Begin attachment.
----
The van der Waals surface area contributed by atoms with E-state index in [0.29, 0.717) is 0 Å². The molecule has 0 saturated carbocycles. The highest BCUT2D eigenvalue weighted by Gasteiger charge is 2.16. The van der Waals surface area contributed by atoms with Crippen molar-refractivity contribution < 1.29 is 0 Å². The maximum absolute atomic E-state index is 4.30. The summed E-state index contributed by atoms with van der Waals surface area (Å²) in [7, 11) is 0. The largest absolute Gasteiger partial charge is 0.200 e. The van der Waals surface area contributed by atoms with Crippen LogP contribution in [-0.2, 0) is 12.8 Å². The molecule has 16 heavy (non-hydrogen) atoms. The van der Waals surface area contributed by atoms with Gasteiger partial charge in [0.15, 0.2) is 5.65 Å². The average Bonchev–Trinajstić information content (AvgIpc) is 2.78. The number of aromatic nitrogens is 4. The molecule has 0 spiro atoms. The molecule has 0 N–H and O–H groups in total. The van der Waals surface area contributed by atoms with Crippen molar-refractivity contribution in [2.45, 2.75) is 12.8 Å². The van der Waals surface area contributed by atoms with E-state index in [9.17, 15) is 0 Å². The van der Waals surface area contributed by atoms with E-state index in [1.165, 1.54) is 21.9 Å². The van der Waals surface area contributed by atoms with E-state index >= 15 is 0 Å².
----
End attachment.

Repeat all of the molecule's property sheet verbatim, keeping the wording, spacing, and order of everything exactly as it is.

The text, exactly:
The van der Waals surface area contributed by atoms with E-state index in [0.29, 0.717) is 0 Å². The molecule has 0 saturated carbocycles. The highest BCUT2D eigenvalue weighted by Gasteiger charge is 2.16. The van der Waals surface area contributed by atoms with Crippen molar-refractivity contribution < 1.29 is 0 Å². The maximum absolute atomic E-state index is 4.30. The summed E-state index contributed by atoms with van der Waals surface area (Å²) in [7, 11) is 0. The largest absolute Gasteiger partial charge is 0.200 e. The van der Waals surface area contributed by atoms with Crippen LogP contribution in [-0.2, 0) is 12.8 Å². The molecule has 16 heavy (non-hydrogen) atoms. The van der Waals surface area contributed by atoms with Gasteiger partial charge in [0.15, 0.2) is 5.65 Å². The average Bonchev–Trinajstić information content (AvgIpc) is 2.78. The number of aromatic nitrogens is 4. The molecule has 0 spiro atoms. The molecule has 0 N–H and O–H groups in total. The van der Waals surface area contributed by atoms with Crippen molar-refractivity contribution in [2.45, 2.75) is 12.8 Å². The van der Waals surface area contributed by atoms with E-state index in [9.17, 15) is 0 Å². The van der Waals surface area contributed by atoms with E-state index in [1.165, 1.54) is 21.9 Å². The van der Waals surface area contributed by atoms with E-state index >= 15 is 0 Å².